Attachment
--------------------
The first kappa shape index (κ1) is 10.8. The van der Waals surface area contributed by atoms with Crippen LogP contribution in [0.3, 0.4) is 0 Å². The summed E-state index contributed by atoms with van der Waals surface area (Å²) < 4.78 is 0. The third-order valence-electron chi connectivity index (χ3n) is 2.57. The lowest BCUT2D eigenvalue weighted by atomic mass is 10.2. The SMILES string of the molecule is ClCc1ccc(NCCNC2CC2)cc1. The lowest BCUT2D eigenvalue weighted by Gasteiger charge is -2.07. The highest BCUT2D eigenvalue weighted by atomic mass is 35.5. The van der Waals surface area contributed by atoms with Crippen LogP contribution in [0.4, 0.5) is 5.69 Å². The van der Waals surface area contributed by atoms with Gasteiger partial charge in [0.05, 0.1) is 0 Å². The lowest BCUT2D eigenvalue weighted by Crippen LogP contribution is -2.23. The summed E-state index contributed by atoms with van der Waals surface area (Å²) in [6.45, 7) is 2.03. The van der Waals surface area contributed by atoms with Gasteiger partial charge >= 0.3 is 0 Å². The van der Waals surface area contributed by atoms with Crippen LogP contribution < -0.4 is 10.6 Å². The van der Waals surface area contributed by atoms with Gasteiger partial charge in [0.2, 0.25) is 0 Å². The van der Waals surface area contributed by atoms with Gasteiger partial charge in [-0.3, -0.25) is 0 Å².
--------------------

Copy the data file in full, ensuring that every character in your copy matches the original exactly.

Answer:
The first kappa shape index (κ1) is 10.8. The van der Waals surface area contributed by atoms with Crippen LogP contribution in [0.3, 0.4) is 0 Å². The summed E-state index contributed by atoms with van der Waals surface area (Å²) < 4.78 is 0. The third-order valence-electron chi connectivity index (χ3n) is 2.57. The lowest BCUT2D eigenvalue weighted by atomic mass is 10.2. The SMILES string of the molecule is ClCc1ccc(NCCNC2CC2)cc1. The lowest BCUT2D eigenvalue weighted by Gasteiger charge is -2.07. The highest BCUT2D eigenvalue weighted by atomic mass is 35.5. The van der Waals surface area contributed by atoms with Crippen LogP contribution in [0.4, 0.5) is 5.69 Å². The van der Waals surface area contributed by atoms with Gasteiger partial charge in [0.05, 0.1) is 0 Å². The lowest BCUT2D eigenvalue weighted by Crippen LogP contribution is -2.23. The summed E-state index contributed by atoms with van der Waals surface area (Å²) in [6.45, 7) is 2.03. The van der Waals surface area contributed by atoms with Gasteiger partial charge >= 0.3 is 0 Å². The van der Waals surface area contributed by atoms with Crippen LogP contribution < -0.4 is 10.6 Å². The van der Waals surface area contributed by atoms with Gasteiger partial charge in [0.2, 0.25) is 0 Å². The van der Waals surface area contributed by atoms with Gasteiger partial charge in [-0.3, -0.25) is 0 Å².